The Fed, exercising newly established regulatory power, announced on Dec. 16 that banks could not charge merchants interchange fees higher than 12 cents each time a debit card is used as payment at a store. This announcement, which came at a House Financial Services Committee hearing, represents a $13 billion annual revenue loss for the banking industry, according to a Debit Card Interchange Fee Study conducted by CardHub.com.
The Fed was initially granted the power to control interchange fees by the Durbin Amendment, which was put into law in July as part of the financial reform legislation passed in reaction to the Great Recession. This amendment—which also gives merchants the right to offer discounts to customers paying in cash—was intended to lower merchant costs and, in turn, create consumer savings. While, to many, it seems like a positive step toward stimulating the ailing economy, it obviously does not benefit the banking industry.
However, banks are not likely to take the projected financial hit without making compensatory maneuvers. In fact, banks have already started reacting to expected interchange fee revenue losses by raising monthly fees for checking accounts by $4-$5 while decreasing the overall rewards of their debit cards. Such changes will make debit cards relatively unattractive to consumers and will result in other, less costly options gaining favor.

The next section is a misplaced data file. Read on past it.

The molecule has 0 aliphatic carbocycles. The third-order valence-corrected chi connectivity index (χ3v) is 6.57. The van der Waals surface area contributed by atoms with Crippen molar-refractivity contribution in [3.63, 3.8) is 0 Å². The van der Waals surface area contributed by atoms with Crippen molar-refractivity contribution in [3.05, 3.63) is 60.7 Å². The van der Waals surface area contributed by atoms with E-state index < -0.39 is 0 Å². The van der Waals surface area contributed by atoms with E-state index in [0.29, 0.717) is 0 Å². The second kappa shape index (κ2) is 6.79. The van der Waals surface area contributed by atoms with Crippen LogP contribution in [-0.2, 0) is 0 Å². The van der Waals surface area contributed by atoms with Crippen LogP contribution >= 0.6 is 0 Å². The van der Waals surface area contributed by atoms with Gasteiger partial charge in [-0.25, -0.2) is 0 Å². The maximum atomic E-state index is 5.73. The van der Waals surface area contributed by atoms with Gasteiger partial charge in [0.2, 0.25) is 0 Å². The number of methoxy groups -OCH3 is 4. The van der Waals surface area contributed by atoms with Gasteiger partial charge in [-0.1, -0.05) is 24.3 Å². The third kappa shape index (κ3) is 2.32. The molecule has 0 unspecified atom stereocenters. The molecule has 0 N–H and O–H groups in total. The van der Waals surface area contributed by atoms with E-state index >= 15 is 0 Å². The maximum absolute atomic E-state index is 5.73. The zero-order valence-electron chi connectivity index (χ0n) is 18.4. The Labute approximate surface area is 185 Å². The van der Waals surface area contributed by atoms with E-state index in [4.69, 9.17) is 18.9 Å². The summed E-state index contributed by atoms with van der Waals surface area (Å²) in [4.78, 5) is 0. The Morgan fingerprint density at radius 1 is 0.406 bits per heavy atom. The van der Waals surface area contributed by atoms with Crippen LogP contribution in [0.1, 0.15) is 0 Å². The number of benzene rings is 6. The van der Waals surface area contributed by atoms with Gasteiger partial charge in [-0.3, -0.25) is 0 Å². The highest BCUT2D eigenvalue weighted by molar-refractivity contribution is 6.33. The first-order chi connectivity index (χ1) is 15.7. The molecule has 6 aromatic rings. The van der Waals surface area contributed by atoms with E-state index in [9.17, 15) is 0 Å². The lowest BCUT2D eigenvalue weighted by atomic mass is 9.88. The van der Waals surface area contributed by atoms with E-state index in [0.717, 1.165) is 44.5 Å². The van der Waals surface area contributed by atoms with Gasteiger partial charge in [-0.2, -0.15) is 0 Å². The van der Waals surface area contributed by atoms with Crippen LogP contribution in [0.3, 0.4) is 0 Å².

Specifically, the rewards chasm that exists between debit cards and rewards credit cards will widen, resulting in greater credit card use. Prepaid cards will also begin to replace traditional checking accounts because they provide the same utility, minus the ability to write paper checks. Small bank debit cards—also unregulated by the legislation—will assume an increased share of the debit card market as well. Each of these unregulated products will grow increasingly attractive because its financial burden remains on merchants, allowing consumer fees to stay low and issuer profits to remain high.
Therefore, significant savings should not be expected for either merchants or consumers as a result of the Durbin Amendment. Banks, on the other hand, actually stand to profit off the legislation. According to Card Hub’s study, projected banking industry annual losses stemming from the Durbin Amendment will amount to roughly $27 per debit card while reactionary fees are expected to garner between $48 and $60 a year.
These unintended consequences needn’t have arisen though. Had legislators merely allowed merchants to both offer discounts and assess surcharges depending on payment type and payment network, true, long-lasting financial benefit for merchants and consumers alike would have been provided for. If for example, a store owner could give a discount to someone paying with a MasterCard credit card, charge extra for use of a Visa credit card and leave the price unaltered for an American Express card, consumers would gravitate toward the lowest cost provider, creating incentive for lower prices in the process. However, this is not what took place. Instead, we should simply be prepared for a restructuring of the payment market as a combination of banking industry reaction and narrow legislative breadth will lead the Durbin Amendment’s legacy to be far different from its intent.